Vanuatu consists of over 80 islands in the Pacific. The inhabitants belong to many different groups of people, with their own languages and traditions. The country has a well-functioning democracy, but political divisions lead to frequent changes in government.
Key figures and facts
- Capital: Port-Vila
- Ethnic groups: Melanesians 99.2%, non-Melanesians 0.8% (2016)
- Language: local tribal languages (over 100 different) 63.2%, Bislama (official) 33.7%, English (official) 2%, French (official) 0.6%, other 0.5% (2009)
- Religion: Protestants 70%, Roman Catholic 12.4%, traditional religions 3.7%, others 12.6%, none 1.1%, unspecified 0.2% (2009)
- Population: 282 117 (2018)
- Control Form: Parliamentary Republic
- Area: 12 190
- Currency: Vatu
- GNP per capita: 3 081 PPP $
- National Day: July 30th
Population of Vanuatu
The population of Vanuatu is estimated at 252,800 residents (World Bank 2013), and annual population growth to 2.2%, with a birth rate of 26.9 per 1000. The country has a very “young” population; 37.1% of the population is under 15, which contributes to high birth rates. However, the proportion under 15 is declining. More than 95% of the population are Melanesians. There are also smaller groups of Polynesians, Micronesians, Asians and Europeans.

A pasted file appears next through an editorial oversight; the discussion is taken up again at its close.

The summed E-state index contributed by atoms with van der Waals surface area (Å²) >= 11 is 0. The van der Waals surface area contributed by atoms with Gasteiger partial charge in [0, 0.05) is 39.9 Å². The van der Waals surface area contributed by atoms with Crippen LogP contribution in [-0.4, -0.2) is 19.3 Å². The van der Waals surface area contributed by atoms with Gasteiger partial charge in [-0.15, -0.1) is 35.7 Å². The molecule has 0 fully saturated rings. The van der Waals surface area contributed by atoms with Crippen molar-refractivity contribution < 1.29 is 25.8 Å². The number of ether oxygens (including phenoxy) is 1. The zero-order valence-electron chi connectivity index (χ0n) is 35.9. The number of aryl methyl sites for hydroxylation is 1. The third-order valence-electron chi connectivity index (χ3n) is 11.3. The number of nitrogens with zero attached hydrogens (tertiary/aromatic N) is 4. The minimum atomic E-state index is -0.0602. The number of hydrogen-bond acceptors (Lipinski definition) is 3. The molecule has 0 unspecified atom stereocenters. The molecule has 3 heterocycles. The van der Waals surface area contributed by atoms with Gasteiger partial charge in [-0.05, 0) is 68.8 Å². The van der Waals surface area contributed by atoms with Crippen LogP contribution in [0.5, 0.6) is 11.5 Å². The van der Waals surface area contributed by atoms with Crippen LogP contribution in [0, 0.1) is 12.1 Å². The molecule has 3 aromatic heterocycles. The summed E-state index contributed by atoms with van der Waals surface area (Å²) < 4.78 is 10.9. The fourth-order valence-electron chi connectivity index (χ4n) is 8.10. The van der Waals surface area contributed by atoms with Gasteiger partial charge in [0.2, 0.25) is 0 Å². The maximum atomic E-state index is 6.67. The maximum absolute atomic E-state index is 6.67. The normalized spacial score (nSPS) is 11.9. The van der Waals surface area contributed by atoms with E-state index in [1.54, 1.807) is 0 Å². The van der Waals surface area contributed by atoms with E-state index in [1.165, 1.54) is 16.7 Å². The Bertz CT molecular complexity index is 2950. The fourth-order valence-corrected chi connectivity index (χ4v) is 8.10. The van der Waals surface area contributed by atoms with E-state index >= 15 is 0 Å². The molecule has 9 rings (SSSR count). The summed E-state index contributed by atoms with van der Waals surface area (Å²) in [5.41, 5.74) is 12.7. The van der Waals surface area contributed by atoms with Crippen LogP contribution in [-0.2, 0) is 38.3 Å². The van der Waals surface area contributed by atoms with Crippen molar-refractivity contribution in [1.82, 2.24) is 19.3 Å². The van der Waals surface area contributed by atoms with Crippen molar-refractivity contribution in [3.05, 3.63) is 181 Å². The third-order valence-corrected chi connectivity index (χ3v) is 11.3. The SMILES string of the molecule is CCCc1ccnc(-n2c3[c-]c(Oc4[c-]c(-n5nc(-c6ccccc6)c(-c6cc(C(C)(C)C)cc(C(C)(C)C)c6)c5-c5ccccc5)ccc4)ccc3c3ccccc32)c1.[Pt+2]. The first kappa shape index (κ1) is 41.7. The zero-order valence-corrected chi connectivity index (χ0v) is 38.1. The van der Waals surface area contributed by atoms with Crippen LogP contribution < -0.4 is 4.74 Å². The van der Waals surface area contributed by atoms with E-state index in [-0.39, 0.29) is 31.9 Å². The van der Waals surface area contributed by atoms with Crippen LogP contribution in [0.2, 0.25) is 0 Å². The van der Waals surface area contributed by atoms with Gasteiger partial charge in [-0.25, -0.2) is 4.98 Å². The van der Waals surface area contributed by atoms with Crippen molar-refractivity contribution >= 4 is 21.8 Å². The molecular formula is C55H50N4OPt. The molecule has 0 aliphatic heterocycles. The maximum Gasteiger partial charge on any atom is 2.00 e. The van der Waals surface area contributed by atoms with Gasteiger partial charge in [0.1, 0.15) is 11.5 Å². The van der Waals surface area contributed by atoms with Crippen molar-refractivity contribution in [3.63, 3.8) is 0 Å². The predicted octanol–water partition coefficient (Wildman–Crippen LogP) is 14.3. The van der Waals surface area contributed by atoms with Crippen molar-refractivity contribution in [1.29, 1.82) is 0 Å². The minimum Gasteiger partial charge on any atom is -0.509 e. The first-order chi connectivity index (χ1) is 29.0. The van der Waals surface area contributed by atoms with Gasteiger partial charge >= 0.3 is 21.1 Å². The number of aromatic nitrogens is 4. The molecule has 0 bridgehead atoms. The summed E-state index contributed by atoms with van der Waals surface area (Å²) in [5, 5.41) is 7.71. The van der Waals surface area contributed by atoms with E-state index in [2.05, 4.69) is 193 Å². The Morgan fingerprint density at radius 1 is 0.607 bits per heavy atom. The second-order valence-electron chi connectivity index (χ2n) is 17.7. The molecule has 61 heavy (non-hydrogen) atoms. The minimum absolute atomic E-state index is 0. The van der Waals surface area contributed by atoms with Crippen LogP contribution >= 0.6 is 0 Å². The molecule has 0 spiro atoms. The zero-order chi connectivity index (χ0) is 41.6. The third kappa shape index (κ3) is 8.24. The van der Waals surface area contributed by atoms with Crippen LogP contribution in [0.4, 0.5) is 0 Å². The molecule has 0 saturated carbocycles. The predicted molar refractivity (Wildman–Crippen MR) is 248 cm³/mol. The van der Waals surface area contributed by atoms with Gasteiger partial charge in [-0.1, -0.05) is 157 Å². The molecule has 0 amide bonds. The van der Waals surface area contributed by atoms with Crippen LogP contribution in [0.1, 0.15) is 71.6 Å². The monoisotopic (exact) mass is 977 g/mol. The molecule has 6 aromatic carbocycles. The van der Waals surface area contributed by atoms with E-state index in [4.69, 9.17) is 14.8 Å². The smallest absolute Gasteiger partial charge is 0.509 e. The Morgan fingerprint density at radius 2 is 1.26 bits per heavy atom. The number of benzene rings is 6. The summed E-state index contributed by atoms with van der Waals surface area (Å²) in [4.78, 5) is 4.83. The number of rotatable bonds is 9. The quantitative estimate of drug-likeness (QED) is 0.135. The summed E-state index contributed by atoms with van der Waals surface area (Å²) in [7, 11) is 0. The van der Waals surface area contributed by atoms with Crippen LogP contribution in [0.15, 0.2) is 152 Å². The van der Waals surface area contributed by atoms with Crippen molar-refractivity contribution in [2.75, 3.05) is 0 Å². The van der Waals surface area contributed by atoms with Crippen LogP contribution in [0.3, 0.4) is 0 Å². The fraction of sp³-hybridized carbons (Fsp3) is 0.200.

More than half of the residents live on the four largest islands; the most populous is Éfaté with the country’s largest city, the capital Port Vila (43,300 residents in 1999). Due to the rugged terrain of these volcanic islands, the settlement is concentrated along the coast.
The majority of the population is Christian; presbyters make up approximately 36%, Catholics 14.5%, Anglicans 14%, Adventists approximately 8%. However, traditional local religions have a strong foothold in many of the smaller islands.
The original religion of the New Hebrides was a natural religion with strong elements of paternal worship. In the 19th century, missionaries came from New Zealand, including the Norwegian-born Oscar Michelsen. In some islands, a so-called cargo cult emerged in the post-World War II era, and it has gradually taken hold.
The country has three official languages: English, French and the national language Bislama. Bislama is a pidgin language based on English and Melanesian languages. The native population speaks a variety of Melanesian languages.